At the binding workshop in Santnagar, the one that prides itself as having leather-bound Gen Ayub Khan’s book Friends Not Masters, they have several such stones. The one that interested me most said: William John Vousden VC, CB, 1845-1902.
The very mention of VC meant that the gentleman had earned the Victoria Cross, the highest gallantry award the British give for outstanding valour in battle. He had also been awarded the Commander of the British Empire, another high distinction. Here was a man of immense distinction and his story needs to be researched. I went over a book by Rao Javed Iqbal titled Hindu, Sikh and Christian Personalities Buried in Lahore. This was presented to me by my friend Saifullah Khalid.
My research tells me that William John Vousden was born at Perth in Scotland.
This officer commanded the 5th Punjab Cavalry, a regiment born out of the original 12th Cavalry of the Frontier Force.The 5th Punjab Cavalry was founded in 1849 when Lahore was annexed by the British. When the regiment was reorganised by Lord Kitchener in 1903, it became the 22 Cavalry FF and the 25th Cavalry FF.
Vousden was a Lt-Col of the 5th Punjab Cavalry that went to fight in Afghanistan in the Second Afghan War, and in the famous battle of Asmai Heights, he was the man who charged, again and again with his Punjabi horsemen, the Afghan forces, opening up the road that eventually led to the capture of Kabul. For this amazing feat, he was awarded the Victoria Cross. His contribution to the Tirah Campaign in the Second Afghan War thus is documented in mili tary history as an outstanding example of flanking and attacking tactics, an innovation that led to the breakup of the main enemy force entrenched on the Asmai Heights.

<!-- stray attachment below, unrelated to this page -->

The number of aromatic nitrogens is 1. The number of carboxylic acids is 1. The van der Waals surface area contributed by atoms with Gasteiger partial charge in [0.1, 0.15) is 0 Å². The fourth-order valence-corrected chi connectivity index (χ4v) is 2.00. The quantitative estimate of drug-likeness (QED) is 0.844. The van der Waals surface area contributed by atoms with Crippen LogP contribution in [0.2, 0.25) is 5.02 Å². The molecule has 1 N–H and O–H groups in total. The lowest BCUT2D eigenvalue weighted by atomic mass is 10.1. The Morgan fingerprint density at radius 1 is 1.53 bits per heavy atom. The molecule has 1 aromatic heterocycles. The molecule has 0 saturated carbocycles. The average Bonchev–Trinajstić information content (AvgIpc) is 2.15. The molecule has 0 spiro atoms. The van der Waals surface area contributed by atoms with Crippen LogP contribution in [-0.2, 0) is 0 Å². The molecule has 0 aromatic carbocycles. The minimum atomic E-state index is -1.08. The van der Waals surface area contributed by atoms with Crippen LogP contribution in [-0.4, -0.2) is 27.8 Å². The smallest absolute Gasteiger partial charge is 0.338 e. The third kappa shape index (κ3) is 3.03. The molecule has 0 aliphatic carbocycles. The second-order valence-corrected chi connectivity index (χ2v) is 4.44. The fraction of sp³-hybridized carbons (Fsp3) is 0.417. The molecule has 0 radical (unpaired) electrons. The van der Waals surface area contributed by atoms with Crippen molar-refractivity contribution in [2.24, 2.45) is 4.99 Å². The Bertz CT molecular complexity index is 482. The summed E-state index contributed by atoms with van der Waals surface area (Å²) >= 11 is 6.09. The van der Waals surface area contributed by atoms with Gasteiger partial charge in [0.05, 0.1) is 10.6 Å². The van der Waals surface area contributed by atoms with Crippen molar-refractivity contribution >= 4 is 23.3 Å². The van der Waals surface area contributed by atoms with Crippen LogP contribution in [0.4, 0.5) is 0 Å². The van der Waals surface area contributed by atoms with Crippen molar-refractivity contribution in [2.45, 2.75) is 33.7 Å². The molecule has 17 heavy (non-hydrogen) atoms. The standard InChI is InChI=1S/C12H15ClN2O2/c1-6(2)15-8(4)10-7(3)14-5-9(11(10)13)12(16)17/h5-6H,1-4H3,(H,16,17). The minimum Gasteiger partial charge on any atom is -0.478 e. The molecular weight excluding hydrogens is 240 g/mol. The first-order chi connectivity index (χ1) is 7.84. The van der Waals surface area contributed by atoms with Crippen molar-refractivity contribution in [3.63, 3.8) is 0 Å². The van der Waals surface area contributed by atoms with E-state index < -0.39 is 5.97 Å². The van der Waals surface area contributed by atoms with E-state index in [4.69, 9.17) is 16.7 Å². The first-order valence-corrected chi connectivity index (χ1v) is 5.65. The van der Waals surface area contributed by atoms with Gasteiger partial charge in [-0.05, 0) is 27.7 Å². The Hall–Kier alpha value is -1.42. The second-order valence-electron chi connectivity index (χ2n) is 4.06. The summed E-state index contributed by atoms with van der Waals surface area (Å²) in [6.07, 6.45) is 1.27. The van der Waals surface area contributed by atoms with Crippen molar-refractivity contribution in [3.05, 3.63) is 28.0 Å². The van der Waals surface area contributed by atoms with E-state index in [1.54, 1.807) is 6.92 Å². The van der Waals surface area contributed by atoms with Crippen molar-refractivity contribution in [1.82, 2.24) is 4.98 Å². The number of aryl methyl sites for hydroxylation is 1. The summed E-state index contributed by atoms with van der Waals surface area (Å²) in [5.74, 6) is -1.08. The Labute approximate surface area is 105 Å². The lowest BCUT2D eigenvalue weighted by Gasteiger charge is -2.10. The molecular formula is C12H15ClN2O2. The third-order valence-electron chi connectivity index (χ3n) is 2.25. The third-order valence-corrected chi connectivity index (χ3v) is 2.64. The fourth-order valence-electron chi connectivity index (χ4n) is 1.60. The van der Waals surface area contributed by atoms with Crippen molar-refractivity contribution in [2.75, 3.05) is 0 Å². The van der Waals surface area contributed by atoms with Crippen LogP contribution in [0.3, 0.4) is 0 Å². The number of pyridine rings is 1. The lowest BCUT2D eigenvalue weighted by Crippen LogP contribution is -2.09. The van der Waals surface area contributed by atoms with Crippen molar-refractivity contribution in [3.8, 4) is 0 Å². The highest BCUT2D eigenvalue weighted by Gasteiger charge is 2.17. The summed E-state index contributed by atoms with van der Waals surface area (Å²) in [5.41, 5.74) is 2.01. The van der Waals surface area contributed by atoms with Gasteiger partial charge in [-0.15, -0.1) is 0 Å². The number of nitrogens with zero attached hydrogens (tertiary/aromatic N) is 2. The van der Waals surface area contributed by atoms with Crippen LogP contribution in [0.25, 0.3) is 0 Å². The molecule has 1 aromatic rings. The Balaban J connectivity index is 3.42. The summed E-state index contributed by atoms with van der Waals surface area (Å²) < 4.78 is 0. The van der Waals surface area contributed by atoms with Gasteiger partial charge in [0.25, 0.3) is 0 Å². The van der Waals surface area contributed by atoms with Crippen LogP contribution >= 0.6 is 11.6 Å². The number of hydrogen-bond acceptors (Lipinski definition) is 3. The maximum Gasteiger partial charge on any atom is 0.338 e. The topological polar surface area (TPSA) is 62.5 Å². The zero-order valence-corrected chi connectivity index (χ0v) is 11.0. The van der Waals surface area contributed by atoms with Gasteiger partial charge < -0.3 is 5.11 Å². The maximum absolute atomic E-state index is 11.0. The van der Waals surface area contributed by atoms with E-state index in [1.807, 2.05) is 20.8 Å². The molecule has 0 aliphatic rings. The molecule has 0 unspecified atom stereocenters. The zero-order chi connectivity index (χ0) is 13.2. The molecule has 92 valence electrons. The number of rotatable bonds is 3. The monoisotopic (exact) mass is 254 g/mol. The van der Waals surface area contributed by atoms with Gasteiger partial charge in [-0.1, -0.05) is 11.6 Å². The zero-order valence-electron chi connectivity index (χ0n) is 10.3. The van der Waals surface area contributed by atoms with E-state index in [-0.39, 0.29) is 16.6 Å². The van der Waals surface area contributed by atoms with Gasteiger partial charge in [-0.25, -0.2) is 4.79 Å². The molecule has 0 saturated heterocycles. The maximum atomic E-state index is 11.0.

He lived in Lahore, but just where I have not been able to find out. His regiment could well be camped where the famous Sam Browne Force the 36th Bengal Regiment raised and based in Lahore. This was located near the RA Bazaar in the Lahore Cantonment. By the age of 56, he had become a major general and was the inspector general of the Cavalry of the British Army in India. The cause of his death, as given in the British Army War Graves documents, which luckily are available on the web, is given as dysentery.
His family documents show that Maj-Gen WJ Vousden left 2,097 pounds, 13 shillings and six pence to a fellow officer of the 17th Bengal Lancers, Captain Steel. This was a handsome amount given that in 1902 the price of gold in Lahore was mere five rupees nine annas a tola. The current value of his estate the reader can calculate given current gold prices.
He was buried in the Lahore Cemetery on Ravi Road, outside Taxali Gate, with full military honours. The man who won the Victoria Cross thus lay in peace for a long time, until one of his grave’s tombstone ended up in a book binding shop, as have hundreds of others from the same cemetery. Soldiers, no matter which side they fight on, always respect the brave. This is a universal feeling among men at arms, especially for the dead. Sadly, that respect has gone missing for this oldest Christian cemetery of Lahore. Sadder still is the fact that the custodians of the cemetery do not feel this way